Certain services typically performed by banks and similar organisations in connection with the operation of current, deposit or savings accounts. Services of operating bank accounts might notably include the following:
- Provision of debit cards
- Provision of cheque books
- Provision of statements and duplicate statements
- Charges for dishonoured cheques
- Transfers between accounts
- Processing direct debit and standing orders
- Issuing of certificates of balance
- Issuing of audit certificates
- Provision of special cheques (e.g., manager’s cheques)
- Access to e-banking
In principle, services of operating bank accounts follow the general place of supply rules applicable to services.
Operation of bank account services, when performed for consideration, are generally supplied for the payment of a fee or fee(s). Therefore, when supplied in Bahrain, they are subject to VAT at the standard rate of 5%, unless the conditions to apply the zero-rate of VAT (for export of services) are met.
Banks may charge a single fee for the operation of a bank account to cover a broad range of services. This fee and the services it covers would most likely meet the features to qualify as a single composite supply for VAT. This supply would also most likely qualify as a continuous supply of services for the purposes of the tax due date rules.
Single Composite Supply
A single composite supply is one, single indivisible supply of a mixture of goods and/or services. The supply is treated as a single supply and is subject to VAT at one rate which is applied to the value of the supply as a whole. You must not use apportionment where you make a single composite supply.
There will be a single composite supply where one or more elements of the supply comprise the principal component, with other elements being ancillary – i.e. not an aim in itself, but a means of better enjoying the principal component. The contractual nature and wider circumstances of such supplies will be taken into account.
In addition, there will be a single composite supply where there is a supply which has two or more elements which are so closely linked that they form a single supply and which it would be artificial or impossible to split.
A single composite supply will only typically exist where:
- Where the Supply includes a principal component and a component or other component necessary or essential for conducting the principal Supply,
- Where the Supply includes a principal component and a component or other component that are not considered as an aim in themselves, but a means of improving access to the principal Supply,
- Where the Supply includes two or more closely linked components where they form a single Supply, which would be impossible or unnatural to split,
- All components of the Supply are supplied by the Taxable Person,
- The Taxable Person does not separately determine the price of the components of the Supply, or impose a different price on each component.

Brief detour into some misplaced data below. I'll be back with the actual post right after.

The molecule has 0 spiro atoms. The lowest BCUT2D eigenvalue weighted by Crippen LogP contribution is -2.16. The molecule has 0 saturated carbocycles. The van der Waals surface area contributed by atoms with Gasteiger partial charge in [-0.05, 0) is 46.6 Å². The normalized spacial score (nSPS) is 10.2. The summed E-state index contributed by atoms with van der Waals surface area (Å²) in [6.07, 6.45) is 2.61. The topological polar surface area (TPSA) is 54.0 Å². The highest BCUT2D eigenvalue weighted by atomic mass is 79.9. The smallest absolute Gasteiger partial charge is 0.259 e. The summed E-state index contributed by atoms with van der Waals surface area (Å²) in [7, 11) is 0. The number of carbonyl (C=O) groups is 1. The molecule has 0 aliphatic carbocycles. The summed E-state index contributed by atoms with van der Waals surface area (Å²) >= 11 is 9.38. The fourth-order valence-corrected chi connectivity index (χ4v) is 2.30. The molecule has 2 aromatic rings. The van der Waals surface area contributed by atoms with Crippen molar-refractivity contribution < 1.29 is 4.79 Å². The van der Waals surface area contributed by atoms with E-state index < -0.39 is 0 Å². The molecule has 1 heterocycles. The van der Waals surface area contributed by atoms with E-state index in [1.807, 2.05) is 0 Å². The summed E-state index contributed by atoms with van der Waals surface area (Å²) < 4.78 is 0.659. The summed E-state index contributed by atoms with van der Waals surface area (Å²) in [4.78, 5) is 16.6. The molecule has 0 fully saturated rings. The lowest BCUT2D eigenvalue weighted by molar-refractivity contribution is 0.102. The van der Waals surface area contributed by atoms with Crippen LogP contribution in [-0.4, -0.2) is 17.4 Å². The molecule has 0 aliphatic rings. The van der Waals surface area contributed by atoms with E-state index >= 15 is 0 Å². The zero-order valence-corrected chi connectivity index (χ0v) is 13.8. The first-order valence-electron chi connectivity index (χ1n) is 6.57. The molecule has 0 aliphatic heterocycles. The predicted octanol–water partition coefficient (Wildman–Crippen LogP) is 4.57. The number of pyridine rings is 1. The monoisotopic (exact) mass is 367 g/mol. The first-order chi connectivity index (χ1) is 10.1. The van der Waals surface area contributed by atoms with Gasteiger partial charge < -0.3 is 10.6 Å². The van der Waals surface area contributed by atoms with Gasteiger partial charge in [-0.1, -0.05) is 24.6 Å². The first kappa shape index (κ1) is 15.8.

There are some services that banks may only provide upon request and for which a specific fee per request is charged (e.g., provision of a special cheque, issue of a certificate). In principle these “on-demand” services should be considered as separate supplies of services and would most likely qualify as one-off supplies of services for the purposes of the tax due date rules.
Where you make multiple supplies, you must determine the correct amount of VAT to charge in respect of each of these supplies.
|If you make supplies and the individual supplies are:||Then you should:|
|Liable to VAT at the same rate||Calculate the tax that is due in the normal way|
|Not liable to VAT at the same rate||Work out the tax value of each supply in order to calculate how much tax is due|
Where the individual supplies are not liable to VAT at the same rate, you must use a method of valuing each supply which is fair and reasonable. This could include using the cost of each element of the supply as a proxy for assigning a value to each component of the supply. The value of each supply must be disclosed to the customer.
In any case, it is recommended that banks and financial institutions determine the correct VAT treatment of their respective services based on the specific terms and conditions applicable under the contracts with their customers.
Continuous supplies are typically supplies which cannot be considered as “finished” or “completed” until such a time that either the contract ends (if the contract is agreed for a specific duration) or one of the parties decides to terminate it (if the contracts is open ended).
Time of Supply of Continuous supply
The Supply of Goods or Services under any contract that includes periodic payments or consecutive invoices is the earliest of any of the following dates, provided that it does not exceed 12 months from the date of the provision of such Goods and Services:
- The date of issuance of any Tax Invoice or any other equivalent document.
- The date payment is due as shown on the Tax Invoice
- The date of receipt of payment
The entire contents of this article is solely for information purpose and have been prepared on the basis of relevant provisions and as per the information existing at the time of the preparation.. It doesn't constitute professional advice or a formal recommendation. The author has undertook utmost care to disseminate the true and correct view and doesn't accept liability for any errors or omissions. You are kindly requested to verify & confirm the updates from the genuine sources before acting on any of the information's provided herein above.